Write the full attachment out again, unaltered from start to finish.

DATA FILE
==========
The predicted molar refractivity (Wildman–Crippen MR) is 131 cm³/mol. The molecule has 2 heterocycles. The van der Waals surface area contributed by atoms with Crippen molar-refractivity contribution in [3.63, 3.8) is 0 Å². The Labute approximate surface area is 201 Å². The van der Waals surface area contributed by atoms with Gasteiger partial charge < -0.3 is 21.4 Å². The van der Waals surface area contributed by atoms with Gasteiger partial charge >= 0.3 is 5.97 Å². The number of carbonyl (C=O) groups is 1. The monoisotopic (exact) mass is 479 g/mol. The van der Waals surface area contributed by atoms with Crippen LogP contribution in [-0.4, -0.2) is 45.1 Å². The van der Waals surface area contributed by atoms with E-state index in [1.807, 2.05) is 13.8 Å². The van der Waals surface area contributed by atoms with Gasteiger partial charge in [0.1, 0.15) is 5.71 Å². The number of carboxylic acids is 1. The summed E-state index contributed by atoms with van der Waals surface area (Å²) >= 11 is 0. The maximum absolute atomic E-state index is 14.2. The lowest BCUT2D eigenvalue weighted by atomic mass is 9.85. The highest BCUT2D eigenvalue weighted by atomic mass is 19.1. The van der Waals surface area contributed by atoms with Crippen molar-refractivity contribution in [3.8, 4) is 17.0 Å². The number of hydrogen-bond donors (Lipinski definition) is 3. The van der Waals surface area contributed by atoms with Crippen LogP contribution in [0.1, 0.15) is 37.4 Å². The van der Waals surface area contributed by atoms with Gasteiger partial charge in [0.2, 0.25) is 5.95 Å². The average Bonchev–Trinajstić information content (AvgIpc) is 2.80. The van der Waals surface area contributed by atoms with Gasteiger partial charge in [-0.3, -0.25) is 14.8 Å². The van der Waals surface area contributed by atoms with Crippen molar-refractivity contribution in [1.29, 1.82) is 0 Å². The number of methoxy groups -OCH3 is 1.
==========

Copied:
The predicted molar refractivity (Wildman–Crippen MR) is 131 cm³/mol. The molecule has 2 heterocycles. The van der Waals surface area contributed by atoms with Crippen molar-refractivity contribution in [3.63, 3.8) is 0 Å². The Labute approximate surface area is 201 Å². The van der Waals surface area contributed by atoms with Gasteiger partial charge < -0.3 is 21.4 Å². The van der Waals surface area contributed by atoms with Gasteiger partial charge >= 0.3 is 5.97 Å². The number of carbonyl (C=O) groups is 1. The monoisotopic (exact) mass is 479 g/mol. The van der Waals surface area contributed by atoms with Crippen LogP contribution in [-0.4, -0.2) is 45.1 Å². The van der Waals surface area contributed by atoms with E-state index in [1.807, 2.05) is 13.8 Å². The van der Waals surface area contributed by atoms with Gasteiger partial charge in [0.1, 0.15) is 5.71 Å². The number of carboxylic acids is 1. The summed E-state index contributed by atoms with van der Waals surface area (Å²) >= 11 is 0. The maximum absolute atomic E-state index is 14.2. The lowest BCUT2D eigenvalue weighted by atomic mass is 9.85. The highest BCUT2D eigenvalue weighted by atomic mass is 19.1. The van der Waals surface area contributed by atoms with Crippen molar-refractivity contribution in [3.8, 4) is 17.0 Å². The number of hydrogen-bond donors (Lipinski definition) is 3. The van der Waals surface area contributed by atoms with Crippen LogP contribution in [0.1, 0.15) is 37.4 Å². The van der Waals surface area contributed by atoms with Gasteiger partial charge in [0.2, 0.25) is 5.95 Å². The average Bonchev–Trinajstić information content (AvgIpc) is 2.80. The van der Waals surface area contributed by atoms with Gasteiger partial charge in [-0.3, -0.25) is 14.8 Å². The van der Waals surface area contributed by atoms with Crippen molar-refractivity contribution in [1.29, 1.82) is 0 Å². The number of methoxy groups -OCH3 is 1.